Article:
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Math Help - An Exercise

  1. #1
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    Question An Exercise

    Consider An Exercise-1.png
    If An Exercise-2.png compute An Exercise-3.png
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  2. #2
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    Quote Originally Posted by sshh View Post
    Consider Click image for larger version. 

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    If Click image for larger version. 

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ID:	20440 compute Click image for larger version. 

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    Do you just want the transpose of the matrix?
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  3. #3
    MHF Contributor FernandoRevilla's Avatar
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    Using well known properties of transpose matrices, it is easy to prove p(A^T)=(p(A))^T


    Fernando Revilla
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  4. #4
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    This is simply "arithmetic".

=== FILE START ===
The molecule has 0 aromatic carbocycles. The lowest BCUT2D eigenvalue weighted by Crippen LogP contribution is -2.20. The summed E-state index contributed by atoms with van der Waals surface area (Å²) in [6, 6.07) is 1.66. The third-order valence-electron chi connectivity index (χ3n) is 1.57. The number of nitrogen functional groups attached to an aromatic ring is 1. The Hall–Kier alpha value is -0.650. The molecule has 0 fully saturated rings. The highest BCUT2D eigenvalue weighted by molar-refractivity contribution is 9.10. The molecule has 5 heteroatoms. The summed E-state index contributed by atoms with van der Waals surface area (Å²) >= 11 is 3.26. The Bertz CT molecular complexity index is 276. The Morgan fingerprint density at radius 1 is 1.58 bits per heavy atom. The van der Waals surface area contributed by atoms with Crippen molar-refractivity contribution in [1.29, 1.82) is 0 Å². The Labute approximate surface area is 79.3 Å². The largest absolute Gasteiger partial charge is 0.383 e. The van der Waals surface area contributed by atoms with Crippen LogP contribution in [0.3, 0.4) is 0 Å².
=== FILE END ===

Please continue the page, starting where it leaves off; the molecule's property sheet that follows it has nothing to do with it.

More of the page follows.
With A= \begin{bmatrix}1 & 3 \\ -1 & 0\end{bmatrix},
    A^*= \begin{bmatrix}1 & -1 \\ 3 & 0\end{bmatrix} so that

    \rho(A^*)= \begin{bmatrix}1 & -1 \\ 3 & 0\end{bmatrix}^3- 5\begin{bmatrix}1 & -1 \\ 3 & 0\end{bmatrix}^2+ 11\begin{bmatrix}1 & -1 \\ 3 & 0\end{bmatrix}+ \begin{bmatrix} 4 & 0 \\ 0 & 4\end{bmatrix}
    Have you done that? With a 2 by 2 matrix, you should find the calculation fairly easy.

    Or, using fernandorevilla's suggestion, calculate
    \rho(A)= \begin{bmatrix}1 & 3 \\ -1 & 0\end{bmatrix}^3- 5\begin{bmatrix}1 & 3 \\ -1 & 0\end{bmatrix}^2+ 11\begin{bmatrix}1 & 3 \\ -1 & 0\end{bmatrix}+ \begin{bmatrix} 4 & 0 \\ 0 & 4\end{bmatrix}
    and then take the transpose.
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  5. #5
    MHF Contributor FernandoRevilla's Avatar
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    Quote Originally Posted by HallsofIvy View Post
    Or, using fernandorevilla's suggestion, calculate
    \rho(A)= \begin{bmatrix}1 & 3 \\ -1 & 0\end{bmatrix}^3- 5\begin{bmatrix}1 & 3 \\ -1 & 0\end{bmatrix}^2+ 11\begin{bmatrix}1 & 3 \\ -1 & 0\end{bmatrix}+ \begin{bmatrix} 4 & 0 \\ 0 & 4\end{bmatrix}
    and then take the transpose.
    We needn't calculate anything. By hypothesis:

    p(A)=\begin{bmatrix}{\;\;\;1}&{3}\\{-1}&{0}\end{bmatrix}

    so,

    p(A^T)=(p(A))^T=\begin{bmatrix}{1}&{-1}\\{3}&{\;\;\;0}\end{bmatrix}

    That is all.

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